DO'S AND DON'TS WHEN WRITING A RESUME


By Regina Kaza


Working at a staffing agency, I see a lot of resumes flow through my inbox. And while some CVs are perfectly polished and sometimes even unique, most repeat the classic mistakes schools and universities never taught us to avoid. It’s not our fault, most people learn to write a resume by Googling “how to write resume” and pasting their names on the first thing they find. What else are you supposed to do? We never learned.


But here’s the thing, you can have the most professionally designed resume on the planet but if it doesn’t have the key items your employer is looking for (contact info, work history, and references) it drops to the bottom of the pile. In today’s competitive job market that’s something you simply can’t risk. Resumes should be clear, informative, easy to read and highlight your accomplishments. To make yourself stand out from the rest, keep in mind these do’s and don’ts.


DO SHOWCASE YOUR ACCOMPLISHMENTS

Have you ever heard the phrase “dress for the job you want, not the job you have?" Well, that applies to your resume too. If you’re applying for a job in social media, make sure to include everything you’ve done that’s relevant to content creation, writing, digital marketing, and analytics. If you are applying for a leadership role, share organizations in which you've shined or even volunteer opportunities in which you led groups to success. Show yourself in the best light for the specific role you want not just a general overview of your work history.


DON’T LIST YOUR EDUCATION AT THE TOP

Despite the begrudging student debt telling us otherwise, getting a degree is not as valuable as it once was. In fact, it’s almost expected for candidates at most companies to have a degree. Of course you should include your degrees and certificates in your resume but save the top space for accomplishments that will make a great first impression and capture the hiring manager’s attention in the first 6 seconds.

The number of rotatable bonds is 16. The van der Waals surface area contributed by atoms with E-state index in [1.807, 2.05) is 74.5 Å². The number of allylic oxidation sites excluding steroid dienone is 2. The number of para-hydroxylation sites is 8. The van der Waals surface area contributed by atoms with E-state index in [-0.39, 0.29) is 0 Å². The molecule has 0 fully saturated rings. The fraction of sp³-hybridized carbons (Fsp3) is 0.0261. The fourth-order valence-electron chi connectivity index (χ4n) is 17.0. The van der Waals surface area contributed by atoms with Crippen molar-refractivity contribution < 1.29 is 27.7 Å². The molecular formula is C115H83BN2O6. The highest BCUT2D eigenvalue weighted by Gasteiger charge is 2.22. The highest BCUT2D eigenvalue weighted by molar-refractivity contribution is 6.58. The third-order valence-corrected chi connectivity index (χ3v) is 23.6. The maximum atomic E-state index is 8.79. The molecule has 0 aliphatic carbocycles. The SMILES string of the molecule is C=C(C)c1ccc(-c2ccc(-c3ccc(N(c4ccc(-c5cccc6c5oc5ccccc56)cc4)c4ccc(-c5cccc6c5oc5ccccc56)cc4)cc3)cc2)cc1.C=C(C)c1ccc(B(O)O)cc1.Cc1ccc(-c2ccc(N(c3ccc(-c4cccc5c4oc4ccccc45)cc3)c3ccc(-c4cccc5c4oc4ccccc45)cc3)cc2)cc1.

DO INCLUDE REFERENCES

Always, always include references with their updated contact information in your resume. If you have a problem with an employer calling your reference impromptu, they’re not a real reference. References should be people who know you well, in a personal and professional capacity, and can talk you up at a moment’s notice.


DON’T SAY “UPON REQUEST”

Do not include a line under references saying “provided upon request.” If the company is requesting your resume as part of the application, consider that the request.


DO INCLUDE YOUR CONTACT INFO AND PORTFOLIO LINKS

This might sound like a simple one, but you would be surprised. Make sure your updated contact information is listed on your resume so the employer knows how to reach you to schedule an interview. Include your phone number, email address, social media handles if necessary along with links to your LinkedIn and portfolio. Recruiters sift through hundreds of resumes a week, don’t make them hunt this information down. Time is your biggest competition in the job hunting world.


DON’T INCLUDE YOUR PHOTO

I’ve heard some critics say photos on resumes make them more personal but I’m going to tell you don’t do it. A photo steals the attention from your accomplishments and can bring judgement and bias to your resume. Save yourself the risk and leave the headshot for your LinkedIn profile.


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